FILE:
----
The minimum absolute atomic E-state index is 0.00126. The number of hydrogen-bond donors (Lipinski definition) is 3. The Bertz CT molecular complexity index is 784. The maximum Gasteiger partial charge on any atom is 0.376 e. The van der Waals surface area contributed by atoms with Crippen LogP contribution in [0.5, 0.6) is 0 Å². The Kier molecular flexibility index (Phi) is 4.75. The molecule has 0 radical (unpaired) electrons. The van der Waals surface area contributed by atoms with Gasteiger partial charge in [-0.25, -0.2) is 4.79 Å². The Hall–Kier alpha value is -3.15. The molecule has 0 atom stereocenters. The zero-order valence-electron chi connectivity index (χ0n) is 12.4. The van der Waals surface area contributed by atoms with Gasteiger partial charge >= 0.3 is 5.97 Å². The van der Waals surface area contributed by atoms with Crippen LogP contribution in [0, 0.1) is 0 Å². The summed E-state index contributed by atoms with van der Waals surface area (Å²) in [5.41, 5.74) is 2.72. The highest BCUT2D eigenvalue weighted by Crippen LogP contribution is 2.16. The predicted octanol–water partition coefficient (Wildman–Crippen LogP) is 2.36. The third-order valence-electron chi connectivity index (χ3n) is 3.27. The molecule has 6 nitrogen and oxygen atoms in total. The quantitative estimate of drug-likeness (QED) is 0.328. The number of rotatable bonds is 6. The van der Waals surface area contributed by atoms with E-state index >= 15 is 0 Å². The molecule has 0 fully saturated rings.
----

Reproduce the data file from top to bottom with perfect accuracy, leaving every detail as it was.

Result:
The minimum absolute atomic E-state index is 0.00126. The number of hydrogen-bond donors (Lipinski definition) is 3. The Bertz CT molecular complexity index is 784. The maximum Gasteiger partial charge on any atom is 0.376 e. The van der Waals surface area contributed by atoms with Crippen LogP contribution in [0.5, 0.6) is 0 Å². The Kier molecular flexibility index (Phi) is 4.75. The molecule has 0 radical (unpaired) electrons. The van der Waals surface area contributed by atoms with Gasteiger partial charge in [-0.25, -0.2) is 4.79 Å². The Hall–Kier alpha value is -3.15. The molecule has 0 atom stereocenters. The zero-order valence-electron chi connectivity index (χ0n) is 12.4. The van der Waals surface area contributed by atoms with Gasteiger partial charge >= 0.3 is 5.97 Å². The van der Waals surface area contributed by atoms with Crippen LogP contribution in [0, 0.1) is 0 Å². The summed E-state index contributed by atoms with van der Waals surface area (Å²) in [5.41, 5.74) is 2.72. The highest BCUT2D eigenvalue weighted by Crippen LogP contribution is 2.16. The predicted octanol–water partition coefficient (Wildman–Crippen LogP) is 2.36. The third-order valence-electron chi connectivity index (χ3n) is 3.27. The molecule has 6 nitrogen and oxygen atoms in total. The quantitative estimate of drug-likeness (QED) is 0.328. The number of rotatable bonds is 6. The van der Waals surface area contributed by atoms with E-state index >= 15 is 0 Å². The molecule has 0 fully saturated rings.